18ct Gold is the traditional material for wedding rings and is 75% pure Gold; 9ct Gold is ideal for those on a budget and is 37.5% pure Gold. Yellow is the natural golour of gold, and requires little attention apart from cleaning and polishing. White Gold is an alloy that makes Gold as close to white as possible, and is then plated with a white metal such as Rhodium. This coating will wear off over time and as a result, the ring will require re-coating every 3-5 years depending on the amount of wear. Platinum is the ideal metal for those who are considering 18ct white gold - it is a bit more expensive, however it is not plated and as a result a quick polish every so often is all that is required to help maintain it's lustrous shine.
The shape of the ring's cross-section. Court-style rings feature a curved inside, which makes them easier to get on and off. D-shape and flat feature a flat surface on the inside; they may fit slightly better with some rings, however they are certainly not as comfortable to wear.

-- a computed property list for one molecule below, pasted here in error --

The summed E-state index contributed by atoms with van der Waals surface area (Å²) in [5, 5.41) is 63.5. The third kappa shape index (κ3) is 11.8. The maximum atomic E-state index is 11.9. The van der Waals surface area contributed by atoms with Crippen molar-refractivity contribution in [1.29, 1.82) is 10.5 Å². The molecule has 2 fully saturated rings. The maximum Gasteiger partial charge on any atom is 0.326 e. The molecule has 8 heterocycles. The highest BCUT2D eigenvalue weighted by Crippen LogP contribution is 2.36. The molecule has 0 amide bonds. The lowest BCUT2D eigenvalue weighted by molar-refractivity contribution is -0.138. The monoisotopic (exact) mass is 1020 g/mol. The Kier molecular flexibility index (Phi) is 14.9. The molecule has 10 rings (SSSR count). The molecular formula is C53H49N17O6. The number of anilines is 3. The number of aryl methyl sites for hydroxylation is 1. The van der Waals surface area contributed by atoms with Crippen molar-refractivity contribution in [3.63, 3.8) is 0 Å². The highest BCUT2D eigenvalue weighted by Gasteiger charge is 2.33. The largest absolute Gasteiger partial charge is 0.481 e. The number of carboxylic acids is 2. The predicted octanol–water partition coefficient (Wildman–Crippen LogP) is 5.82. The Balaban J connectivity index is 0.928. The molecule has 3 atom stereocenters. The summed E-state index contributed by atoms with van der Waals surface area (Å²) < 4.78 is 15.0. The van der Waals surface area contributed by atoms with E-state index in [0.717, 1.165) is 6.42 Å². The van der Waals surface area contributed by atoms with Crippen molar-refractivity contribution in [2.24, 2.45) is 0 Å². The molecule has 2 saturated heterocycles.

The weight of the ring is a reference to the shank's thickness. Medium weight is the norm and will provide a good, solid ring. Heavy weight is ideal for people with particularly large hands, and results in a thicker shank (which will often push in to the adjoining fingers on smaller hands). If you aren't sure, Medium Weight is often better.
How wide the shank is, in Milimetres. For ladies, we typically recommend from 3mm to around 5mm; men from 4mm to 7mm.
This is the finger size required - if you don't know your finger size, we recommend either getting it sized at your local jewellers, or ordering a finger-gauge so you can measure it at home.